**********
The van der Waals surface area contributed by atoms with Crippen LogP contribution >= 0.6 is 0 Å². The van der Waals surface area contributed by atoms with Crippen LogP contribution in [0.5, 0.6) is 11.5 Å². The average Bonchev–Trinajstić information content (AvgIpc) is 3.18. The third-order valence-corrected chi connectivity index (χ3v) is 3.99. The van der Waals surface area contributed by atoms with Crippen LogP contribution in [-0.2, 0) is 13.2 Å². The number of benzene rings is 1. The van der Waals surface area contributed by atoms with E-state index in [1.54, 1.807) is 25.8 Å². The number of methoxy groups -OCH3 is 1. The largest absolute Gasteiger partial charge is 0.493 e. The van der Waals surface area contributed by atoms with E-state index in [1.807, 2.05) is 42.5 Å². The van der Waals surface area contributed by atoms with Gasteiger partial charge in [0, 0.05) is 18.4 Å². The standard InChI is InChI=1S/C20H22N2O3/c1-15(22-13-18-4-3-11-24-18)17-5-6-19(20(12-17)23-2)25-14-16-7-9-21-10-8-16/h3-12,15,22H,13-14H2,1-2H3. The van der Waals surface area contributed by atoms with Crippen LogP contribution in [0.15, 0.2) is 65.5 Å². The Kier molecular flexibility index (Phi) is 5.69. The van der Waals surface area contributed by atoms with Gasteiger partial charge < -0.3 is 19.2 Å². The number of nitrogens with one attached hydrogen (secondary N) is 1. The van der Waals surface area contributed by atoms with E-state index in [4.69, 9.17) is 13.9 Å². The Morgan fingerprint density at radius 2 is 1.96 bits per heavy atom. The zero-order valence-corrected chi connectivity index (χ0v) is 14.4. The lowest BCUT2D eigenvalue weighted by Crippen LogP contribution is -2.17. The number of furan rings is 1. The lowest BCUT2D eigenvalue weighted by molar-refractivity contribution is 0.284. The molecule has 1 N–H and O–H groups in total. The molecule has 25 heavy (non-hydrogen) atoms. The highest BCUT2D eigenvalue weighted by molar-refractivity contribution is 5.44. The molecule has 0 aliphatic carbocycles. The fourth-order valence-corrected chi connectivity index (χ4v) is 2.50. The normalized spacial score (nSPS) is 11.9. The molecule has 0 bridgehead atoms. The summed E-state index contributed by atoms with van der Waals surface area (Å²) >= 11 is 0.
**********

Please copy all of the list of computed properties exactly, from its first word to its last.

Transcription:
The van der Waals surface area contributed by atoms with Crippen LogP contribution >= 0.6 is 0 Å². The van der Waals surface area contributed by atoms with Crippen LogP contribution in [0.5, 0.6) is 11.5 Å². The average Bonchev–Trinajstić information content (AvgIpc) is 3.18. The third-order valence-corrected chi connectivity index (χ3v) is 3.99. The van der Waals surface area contributed by atoms with Crippen LogP contribution in [-0.2, 0) is 13.2 Å². The number of benzene rings is 1. The van der Waals surface area contributed by atoms with E-state index in [1.54, 1.807) is 25.8 Å². The number of methoxy groups -OCH3 is 1. The largest absolute Gasteiger partial charge is 0.493 e. The van der Waals surface area contributed by atoms with E-state index in [1.807, 2.05) is 42.5 Å². The van der Waals surface area contributed by atoms with Gasteiger partial charge in [0, 0.05) is 18.4 Å². The standard InChI is InChI=1S/C20H22N2O3/c1-15(22-13-18-4-3-11-24-18)17-5-6-19(20(12-17)23-2)25-14-16-7-9-21-10-8-16/h3-12,15,22H,13-14H2,1-2H3. The van der Waals surface area contributed by atoms with Crippen LogP contribution in [0.15, 0.2) is 65.5 Å². The Kier molecular flexibility index (Phi) is 5.69. The van der Waals surface area contributed by atoms with Gasteiger partial charge < -0.3 is 19.2 Å². The number of nitrogens with one attached hydrogen (secondary N) is 1. The van der Waals surface area contributed by atoms with E-state index in [4.69, 9.17) is 13.9 Å². The Morgan fingerprint density at radius 2 is 1.96 bits per heavy atom. The zero-order valence-corrected chi connectivity index (χ0v) is 14.4. The lowest BCUT2D eigenvalue weighted by Crippen LogP contribution is -2.17. The number of furan rings is 1. The lowest BCUT2D eigenvalue weighted by molar-refractivity contribution is 0.284. The molecule has 1 N–H and O–H groups in total. The molecule has 25 heavy (non-hydrogen) atoms. The highest BCUT2D eigenvalue weighted by molar-refractivity contribution is 5.44. The molecule has 0 aliphatic carbocycles. The fourth-order valence-corrected chi connectivity index (χ4v) is 2.50. The normalized spacial score (nSPS) is 11.9. The molecule has 0 bridgehead atoms. The summed E-state index contributed by atoms with van der Waals surface area (Å²) >= 11 is 0.